Thursday, September 18, 2008

Race Record

The excel sheet I use to track my training progress has been mentioned before on here. It's a handy little gadget that has stopped me from using the trusty notepad and pen method that had worked for years. I kind of miss the notepad and pen method as at any stage I can open up one of the notepads and see where I was this week last year in terms of training. I then feel a sense of satisfaction that last year I was taking days off left, right and centre for no good reason at all. Next year though I won't be able to do it at a glance. I'll have to be on my computer and open an excel sheet and scroll through a list of dates. Not as easy, but I'll survive. The sense of satisfaction mightn't be there however as I don't miss days that aren't scheduled, my long runs of 15 miles are 15 miles and I do them every week without fail (race weekends are the exception to this).

There are things that my excel sheet does that my notepad didn't. It keeps track of how many miles I've run in a given pair of runners, making it easier for me to know when to change them. With the notepad I only had one pair of training shoes and a pair of race shoes. Every few months I'd start adding up the miles I'd done and once I was around the 400 mark I knew it was time to order a new pair. Living in France, where shoes in large sizes do not exist, a pair of size 12 UK would have to be ordered in my local running store. This could take a few weeks, which at times led me having to eventually just buy whatever they had in stock in my size. The incident where I got lumped with Brook Beasts has probably put me off ever buying Brooks shoes again. It was like trying to run with weights attached to my feet. These days however I have a few pairs of training shoes on the go, which I swap about every other day. Where my legs may not get a rest the day after a long run, my shoes do. The fact that the excel sheet keeps track of what I'm wearing when and the total miles run in them is a god send. I can't imagine trying to store that in my notepad and keeping totals every week of what I ran in what shoe. I can, at a glance, see that my old Nimbus are coming to the end of their life with 430 miles on them, the Kayano have 280 and the new nimbus have a mere 80 miles on them.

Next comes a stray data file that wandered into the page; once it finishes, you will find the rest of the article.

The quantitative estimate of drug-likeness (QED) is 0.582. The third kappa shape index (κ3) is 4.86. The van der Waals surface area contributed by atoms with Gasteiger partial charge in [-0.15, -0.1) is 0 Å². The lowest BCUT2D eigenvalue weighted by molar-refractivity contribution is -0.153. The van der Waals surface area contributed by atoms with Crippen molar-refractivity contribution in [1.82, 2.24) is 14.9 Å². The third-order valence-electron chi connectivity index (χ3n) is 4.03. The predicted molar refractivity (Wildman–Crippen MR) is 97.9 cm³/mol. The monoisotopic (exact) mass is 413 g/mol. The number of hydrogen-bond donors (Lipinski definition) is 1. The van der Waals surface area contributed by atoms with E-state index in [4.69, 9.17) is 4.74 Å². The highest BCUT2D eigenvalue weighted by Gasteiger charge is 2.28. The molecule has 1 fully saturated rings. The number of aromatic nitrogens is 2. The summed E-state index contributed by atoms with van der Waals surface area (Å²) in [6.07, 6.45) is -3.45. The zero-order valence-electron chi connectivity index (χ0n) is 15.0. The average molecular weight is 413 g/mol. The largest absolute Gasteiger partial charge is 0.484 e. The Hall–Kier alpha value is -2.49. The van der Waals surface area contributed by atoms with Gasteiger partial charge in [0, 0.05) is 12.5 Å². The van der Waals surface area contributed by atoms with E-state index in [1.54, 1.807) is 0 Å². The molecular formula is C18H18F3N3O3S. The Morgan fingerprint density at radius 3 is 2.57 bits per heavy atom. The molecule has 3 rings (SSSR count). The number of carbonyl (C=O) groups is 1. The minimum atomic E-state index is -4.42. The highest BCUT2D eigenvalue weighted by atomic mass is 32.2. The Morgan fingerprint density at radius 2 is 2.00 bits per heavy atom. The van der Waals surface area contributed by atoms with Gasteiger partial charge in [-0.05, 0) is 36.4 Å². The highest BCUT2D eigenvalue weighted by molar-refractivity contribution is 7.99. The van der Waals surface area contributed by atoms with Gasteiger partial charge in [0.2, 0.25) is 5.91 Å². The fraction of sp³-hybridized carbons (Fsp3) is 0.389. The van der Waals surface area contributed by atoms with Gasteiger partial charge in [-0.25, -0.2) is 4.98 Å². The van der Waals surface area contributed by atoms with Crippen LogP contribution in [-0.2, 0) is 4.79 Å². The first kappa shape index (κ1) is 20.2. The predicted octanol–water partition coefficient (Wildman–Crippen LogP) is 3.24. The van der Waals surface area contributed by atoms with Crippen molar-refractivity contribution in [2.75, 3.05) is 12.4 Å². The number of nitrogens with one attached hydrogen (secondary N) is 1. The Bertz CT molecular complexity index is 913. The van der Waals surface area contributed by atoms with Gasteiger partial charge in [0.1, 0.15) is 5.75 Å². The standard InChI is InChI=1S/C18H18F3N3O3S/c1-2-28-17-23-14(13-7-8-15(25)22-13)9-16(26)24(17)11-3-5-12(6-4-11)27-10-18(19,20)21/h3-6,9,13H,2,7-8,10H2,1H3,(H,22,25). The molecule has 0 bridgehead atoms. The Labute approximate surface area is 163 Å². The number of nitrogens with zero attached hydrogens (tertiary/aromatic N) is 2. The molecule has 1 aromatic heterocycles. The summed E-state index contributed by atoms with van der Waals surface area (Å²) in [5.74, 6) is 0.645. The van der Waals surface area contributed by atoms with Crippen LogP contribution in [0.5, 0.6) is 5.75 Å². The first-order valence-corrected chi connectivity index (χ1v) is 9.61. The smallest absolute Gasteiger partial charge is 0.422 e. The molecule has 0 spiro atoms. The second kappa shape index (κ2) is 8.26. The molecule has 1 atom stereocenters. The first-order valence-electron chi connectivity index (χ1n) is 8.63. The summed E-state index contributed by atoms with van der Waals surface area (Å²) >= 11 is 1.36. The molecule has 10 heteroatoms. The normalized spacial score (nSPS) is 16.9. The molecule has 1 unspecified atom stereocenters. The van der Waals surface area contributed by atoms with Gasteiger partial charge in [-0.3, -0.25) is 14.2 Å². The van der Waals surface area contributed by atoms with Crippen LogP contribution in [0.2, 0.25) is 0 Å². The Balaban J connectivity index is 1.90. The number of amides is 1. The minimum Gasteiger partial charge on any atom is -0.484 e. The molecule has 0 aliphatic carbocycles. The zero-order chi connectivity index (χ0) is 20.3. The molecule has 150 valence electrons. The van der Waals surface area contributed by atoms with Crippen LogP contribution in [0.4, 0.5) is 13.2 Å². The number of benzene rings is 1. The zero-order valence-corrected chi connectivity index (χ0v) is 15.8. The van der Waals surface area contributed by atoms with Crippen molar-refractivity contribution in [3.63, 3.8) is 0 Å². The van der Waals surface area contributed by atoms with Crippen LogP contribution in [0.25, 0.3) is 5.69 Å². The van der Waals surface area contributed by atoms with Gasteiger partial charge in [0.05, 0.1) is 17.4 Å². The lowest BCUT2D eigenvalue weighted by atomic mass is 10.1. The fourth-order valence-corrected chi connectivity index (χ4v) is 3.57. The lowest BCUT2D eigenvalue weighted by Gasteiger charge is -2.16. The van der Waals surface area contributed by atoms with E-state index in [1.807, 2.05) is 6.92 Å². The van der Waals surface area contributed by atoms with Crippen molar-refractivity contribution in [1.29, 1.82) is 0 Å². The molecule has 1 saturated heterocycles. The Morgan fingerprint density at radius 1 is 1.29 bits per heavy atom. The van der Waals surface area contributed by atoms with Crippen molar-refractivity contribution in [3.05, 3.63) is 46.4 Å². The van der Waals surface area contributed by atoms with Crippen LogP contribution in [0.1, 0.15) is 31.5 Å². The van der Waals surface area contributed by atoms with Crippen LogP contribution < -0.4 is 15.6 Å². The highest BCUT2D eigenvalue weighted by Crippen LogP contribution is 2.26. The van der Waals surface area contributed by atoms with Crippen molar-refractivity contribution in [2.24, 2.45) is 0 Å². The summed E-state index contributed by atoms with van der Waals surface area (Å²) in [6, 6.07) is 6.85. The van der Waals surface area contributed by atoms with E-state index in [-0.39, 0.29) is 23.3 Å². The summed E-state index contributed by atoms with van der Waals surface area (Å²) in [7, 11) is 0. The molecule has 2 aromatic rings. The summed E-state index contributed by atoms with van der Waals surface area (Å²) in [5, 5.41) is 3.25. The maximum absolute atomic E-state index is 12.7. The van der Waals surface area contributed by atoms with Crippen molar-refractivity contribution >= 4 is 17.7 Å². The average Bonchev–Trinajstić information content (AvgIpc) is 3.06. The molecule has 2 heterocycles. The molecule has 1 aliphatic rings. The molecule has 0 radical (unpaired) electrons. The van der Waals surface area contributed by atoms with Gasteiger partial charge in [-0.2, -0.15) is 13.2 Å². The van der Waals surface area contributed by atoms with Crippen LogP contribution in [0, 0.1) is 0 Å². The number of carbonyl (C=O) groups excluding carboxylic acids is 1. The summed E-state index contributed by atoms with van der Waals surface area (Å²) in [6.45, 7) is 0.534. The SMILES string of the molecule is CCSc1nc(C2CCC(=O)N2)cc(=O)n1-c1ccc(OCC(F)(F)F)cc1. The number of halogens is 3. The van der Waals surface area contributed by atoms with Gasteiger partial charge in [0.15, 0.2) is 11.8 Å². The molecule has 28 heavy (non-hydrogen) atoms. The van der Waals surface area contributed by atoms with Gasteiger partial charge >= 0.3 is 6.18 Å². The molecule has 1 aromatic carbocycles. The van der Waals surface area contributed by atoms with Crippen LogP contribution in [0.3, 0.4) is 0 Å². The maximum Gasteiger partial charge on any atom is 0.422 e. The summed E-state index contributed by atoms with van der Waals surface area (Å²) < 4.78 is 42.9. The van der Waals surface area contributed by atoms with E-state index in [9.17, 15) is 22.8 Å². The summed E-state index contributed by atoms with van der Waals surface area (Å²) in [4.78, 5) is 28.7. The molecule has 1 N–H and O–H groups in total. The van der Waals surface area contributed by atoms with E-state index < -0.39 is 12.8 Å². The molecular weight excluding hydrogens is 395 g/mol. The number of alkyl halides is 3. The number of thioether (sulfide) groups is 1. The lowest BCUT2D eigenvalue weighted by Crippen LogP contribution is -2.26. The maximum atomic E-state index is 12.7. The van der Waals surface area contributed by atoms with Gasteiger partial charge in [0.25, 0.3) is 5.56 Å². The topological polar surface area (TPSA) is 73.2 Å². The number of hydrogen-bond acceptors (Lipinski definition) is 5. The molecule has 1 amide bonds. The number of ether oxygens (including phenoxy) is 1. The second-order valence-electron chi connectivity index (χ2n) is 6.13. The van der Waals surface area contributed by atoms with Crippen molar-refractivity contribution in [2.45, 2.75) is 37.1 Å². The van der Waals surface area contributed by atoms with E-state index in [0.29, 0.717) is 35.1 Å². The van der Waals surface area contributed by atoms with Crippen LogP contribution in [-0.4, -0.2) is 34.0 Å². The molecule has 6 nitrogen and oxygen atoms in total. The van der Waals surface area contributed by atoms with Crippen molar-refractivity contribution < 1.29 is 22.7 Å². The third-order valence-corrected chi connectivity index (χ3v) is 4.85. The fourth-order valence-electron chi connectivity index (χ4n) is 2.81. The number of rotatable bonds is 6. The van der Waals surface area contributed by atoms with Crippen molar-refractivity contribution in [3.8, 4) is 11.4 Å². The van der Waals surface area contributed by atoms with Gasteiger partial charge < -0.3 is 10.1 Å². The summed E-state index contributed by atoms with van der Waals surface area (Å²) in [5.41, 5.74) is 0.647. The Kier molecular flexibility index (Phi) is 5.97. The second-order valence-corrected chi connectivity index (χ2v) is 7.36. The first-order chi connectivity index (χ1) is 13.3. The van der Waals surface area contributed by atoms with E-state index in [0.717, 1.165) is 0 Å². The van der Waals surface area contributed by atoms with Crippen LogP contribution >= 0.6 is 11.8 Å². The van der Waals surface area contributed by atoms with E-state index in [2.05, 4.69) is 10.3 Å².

The second feature that I'm a fan of is the race record. Pretty simple stuff to start with, you enter the distance and the time and it will tell you your average mile pace. I know many watches tell you that and what you had for breakfast on the morning of a run but that's not what I really like about it. It calculates this Prairie Inn Harriers Island series points (PIH). These points allow you to compare race performances where the distance is different. For each race you'll get a score up to 1000 depending on the distance and time. 1,000 points being the level for elite athletes. I tend to be in or around the 750 mark on most races.

For a year now my best race by PIH points has been a 6.6km race in France. They love their odd distances there - I did a fair few races that were 10.5km, 6.9km, 12km and 6km. The good old 10k, 5k and 8k races were few and far between but there was always a race of some distance on when you wanted one. In that race I scored 797 PIH points. This year I failed to get above 780 points. I think my second best score to that 797 is 779. My pace averaged 5:24 min/mile in that 6.6km race, a pace I haven't come close to equaling. My 5km pace from this year peaked at 5:30 min/mile. Someone suggested to me that maybe the distance was shorter than the 6.6km which I thought could explain it but that wasn't the case. I remember the race as the last race I wore my Garmin for. As my watch beeped at me to say I'd gone through 1 mile I looked down at it and it said 4:55, mile two was slightly slower, but still a fast 5:10. I can't remember the other splits for the next two miles, probably because I was dying and just trying to keep going. I know I slowed in the third before finishing strong in the forth. The first two I remember because as I glanced down I thought "fuck, that's fast" and "fuck, it's still going fast". Them initial times I remember plus the race great conditions and the perfectly flat tarmac course indicate that the distance and the time I set are both correct.

The reason why I'm waffling on about this PIH thing is because as I was racing the last 10km race I had said to myself that this was the best race I'd ever run. But how did it compare to the 797 points I got on the 6.6km race? 801 points, the new leader on my excel sheet! Wahey! It's now the standard that all races will be compared against.

This 5km race I'm preparing for will be the one where I expect to see that 5:24 min/mile pace for 5km broken. If I can run 5:32 for 10km, sub 5:20 for 5km must be possible. I was talking to some people who've raced the 5km race about it this week. The opinion is that it's a really fast course but the last stretch is deceptively long. A lot of people blow up early on it for some reason. Maybe this is because you do one complete lap and then head off to the finish and a lot of people push themselves coming to the end of the lap, not realising there's still a bit further to go there after. One thing's for sure though, there'll be plenty of people to work off in the race. It's still a bit away yet, four speed work sessions and two long runs to be precise.
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